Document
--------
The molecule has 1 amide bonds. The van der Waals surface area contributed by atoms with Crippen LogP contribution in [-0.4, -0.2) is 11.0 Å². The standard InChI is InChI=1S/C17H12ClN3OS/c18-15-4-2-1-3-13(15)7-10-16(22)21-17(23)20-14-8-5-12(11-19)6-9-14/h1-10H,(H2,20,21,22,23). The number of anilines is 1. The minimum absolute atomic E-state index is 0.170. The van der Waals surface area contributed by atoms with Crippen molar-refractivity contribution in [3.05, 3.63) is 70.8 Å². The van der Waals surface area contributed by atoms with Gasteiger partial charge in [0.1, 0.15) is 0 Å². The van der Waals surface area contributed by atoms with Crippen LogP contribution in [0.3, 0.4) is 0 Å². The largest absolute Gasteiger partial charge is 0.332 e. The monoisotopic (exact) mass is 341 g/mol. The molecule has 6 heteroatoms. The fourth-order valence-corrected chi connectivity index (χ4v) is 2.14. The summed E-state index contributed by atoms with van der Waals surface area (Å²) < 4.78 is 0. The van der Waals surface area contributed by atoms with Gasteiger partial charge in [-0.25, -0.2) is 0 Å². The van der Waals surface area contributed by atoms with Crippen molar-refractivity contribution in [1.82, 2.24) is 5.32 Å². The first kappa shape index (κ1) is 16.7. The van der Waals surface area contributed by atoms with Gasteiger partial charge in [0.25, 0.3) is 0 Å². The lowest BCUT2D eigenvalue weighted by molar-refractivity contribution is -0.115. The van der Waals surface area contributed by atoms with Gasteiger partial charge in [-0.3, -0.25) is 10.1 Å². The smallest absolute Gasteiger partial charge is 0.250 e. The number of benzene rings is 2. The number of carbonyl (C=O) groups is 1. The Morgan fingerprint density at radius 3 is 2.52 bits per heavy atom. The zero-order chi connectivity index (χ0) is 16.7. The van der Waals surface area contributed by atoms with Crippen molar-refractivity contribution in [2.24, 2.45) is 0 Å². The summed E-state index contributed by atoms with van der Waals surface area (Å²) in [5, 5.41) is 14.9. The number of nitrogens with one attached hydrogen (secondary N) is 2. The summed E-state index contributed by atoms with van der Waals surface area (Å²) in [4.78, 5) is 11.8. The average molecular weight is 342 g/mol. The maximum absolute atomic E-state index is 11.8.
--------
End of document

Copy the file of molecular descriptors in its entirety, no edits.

The molecule has 1 amide bonds. The van der Waals surface area contributed by atoms with Crippen LogP contribution in [-0.4, -0.2) is 11.0 Å². The standard InChI is InChI=1S/C17H12ClN3OS/c18-15-4-2-1-3-13(15)7-10-16(22)21-17(23)20-14-8-5-12(11-19)6-9-14/h1-10H,(H2,20,21,22,23). The number of anilines is 1. The minimum absolute atomic E-state index is 0.170. The van der Waals surface area contributed by atoms with Crippen molar-refractivity contribution in [3.05, 3.63) is 70.8 Å². The van der Waals surface area contributed by atoms with Gasteiger partial charge in [0.1, 0.15) is 0 Å². The van der Waals surface area contributed by atoms with Crippen LogP contribution in [0.3, 0.4) is 0 Å². The largest absolute Gasteiger partial charge is 0.332 e. The monoisotopic (exact) mass is 341 g/mol. The molecule has 6 heteroatoms. The fourth-order valence-corrected chi connectivity index (χ4v) is 2.14. The summed E-state index contributed by atoms with van der Waals surface area (Å²) < 4.78 is 0. The van der Waals surface area contributed by atoms with Gasteiger partial charge in [-0.25, -0.2) is 0 Å². The van der Waals surface area contributed by atoms with Crippen molar-refractivity contribution in [1.82, 2.24) is 5.32 Å². The first kappa shape index (κ1) is 16.7. The van der Waals surface area contributed by atoms with Gasteiger partial charge in [0.25, 0.3) is 0 Å². The lowest BCUT2D eigenvalue weighted by molar-refractivity contribution is -0.115. The van der Waals surface area contributed by atoms with Gasteiger partial charge in [-0.3, -0.25) is 10.1 Å². The smallest absolute Gasteiger partial charge is 0.250 e. The number of benzene rings is 2. The number of carbonyl (C=O) groups is 1. The Morgan fingerprint density at radius 3 is 2.52 bits per heavy atom. The zero-order chi connectivity index (χ0) is 16.7. The van der Waals surface area contributed by atoms with Crippen molar-refractivity contribution in [2.24, 2.45) is 0 Å². The summed E-state index contributed by atoms with van der Waals surface area (Å²) in [5, 5.41) is 14.9. The number of nitrogens with one attached hydrogen (secondary N) is 2. The summed E-state index contributed by atoms with van der Waals surface area (Å²) in [4.78, 5) is 11.8. The average molecular weight is 342 g/mol. The maximum absolute atomic E-state index is 11.8.